The Gibbs-Morrison Cultural Center, at the corner of Church Street and Dodge Avenue, is in the West Evanston TIF district. RoundTable photo

Between 1985 and 2013 the City of Evanston created eight tax-increment financing (TIF) districts to spur economic development in throughout the City. Two of these have been closed – the Downtown II in 2009 and the Southwest in 2014 – and the other six are showing varying signs of economic growth, according to reports issued by the City late last fall. The reports cover the Howard-Hartrey, Washington National, Howard and Ridge, West Evanston, Dempster-Dodge, and Chicago-Main TIFs.

A TIF district typically lasts for 23 years, and during that time the tax increment – the difference between the property tax revenues on the property as unimproved and as improved – remains within the TIF and can be used for economic development, infrastructure, and the like. Both the Sherman Avenue and Maple Avenue garages in downtown Evanston were paid for through TIF financing.

When a TIF district is retired, the surplus funds are distributed among the other taxing bodies in the district – the two school districts, Oakton Community College, and the North Shore Mosquito Abatement District, as examples.

The City’s reports covered the economic development in and financial positions of each TIF for the calendar year 2015.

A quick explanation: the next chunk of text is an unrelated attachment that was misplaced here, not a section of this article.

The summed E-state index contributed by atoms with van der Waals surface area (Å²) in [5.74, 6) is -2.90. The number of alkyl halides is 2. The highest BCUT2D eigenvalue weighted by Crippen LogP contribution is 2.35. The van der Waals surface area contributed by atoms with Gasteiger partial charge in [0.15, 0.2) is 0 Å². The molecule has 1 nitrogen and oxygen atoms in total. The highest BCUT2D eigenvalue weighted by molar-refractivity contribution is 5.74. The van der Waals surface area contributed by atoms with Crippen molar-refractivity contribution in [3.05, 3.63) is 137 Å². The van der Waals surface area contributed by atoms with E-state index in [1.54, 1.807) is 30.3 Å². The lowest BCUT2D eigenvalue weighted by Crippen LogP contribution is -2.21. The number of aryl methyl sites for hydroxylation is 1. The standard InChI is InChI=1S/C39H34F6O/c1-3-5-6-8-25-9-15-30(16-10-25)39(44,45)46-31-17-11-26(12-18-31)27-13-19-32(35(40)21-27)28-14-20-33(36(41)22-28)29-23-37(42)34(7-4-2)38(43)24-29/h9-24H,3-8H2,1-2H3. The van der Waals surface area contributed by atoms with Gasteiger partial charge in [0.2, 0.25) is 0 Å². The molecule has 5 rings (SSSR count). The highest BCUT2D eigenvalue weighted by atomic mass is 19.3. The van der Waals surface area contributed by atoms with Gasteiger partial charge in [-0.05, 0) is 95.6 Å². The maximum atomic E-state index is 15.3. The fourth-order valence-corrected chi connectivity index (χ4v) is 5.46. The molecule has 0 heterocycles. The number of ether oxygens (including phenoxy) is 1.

Howard-Hartrey TIF

Location/description: This TIF comprises the Howard-Hartrey Shopping Plaza.

Created: April 27 1992

Base Equalized Assessed Valuation (EAV): $8,438,657

2015 EAV: $20, 537, 528

Economic activity: Often called “Evanston’s downtown,” this TIF is one of the most financially viable in the City. The shopping plaza houses a Target, a Best Buy, and a Jewel Food store. The boundary was expanded to include the commercial property at the rear of the plaza so Autobarn could use it to store some of the vehicles of its Chicago Avenue car dealerships and the service departments for its Mazda and Fiat dealerships. The City also gave Autobarn a forgivable loan of $2.5 million to improve the lot.

Washington National TIF

Location/description: This TIF, named for the former Washington National Insurance office building on Chicago Avenue south of Church Street, meanders from the southwest corner of Church Street and Chicago Avenue over to Fountain Square, Davis Street at Orrington/Sherman.

Created: Sept. 1, 1994

Base EAV: $25,727,379

2015 EAV: $72,761,397

Economic activity: The Washington National TIF was expanded in 1999 to include Fountain Square and some properties on Sherman Avenue. The Whole Foods building, the Park Evanston residential building, and the building housing Peet’s Coffee & Tea were among the first developments in this TIF. Later developments include Sherman Plaza and the parking garage there, improvements to the façade of Koi Restaurant and the Music Institute of Chicago.  Because the bonds for the garage are not wholly paid off and because of other expenditures, the TIF reported a deficit of $8,660,543 in 2015. It is expected that funds to rehab Fountain Square will come from this TIF, and some early costs for that project have been covered that way.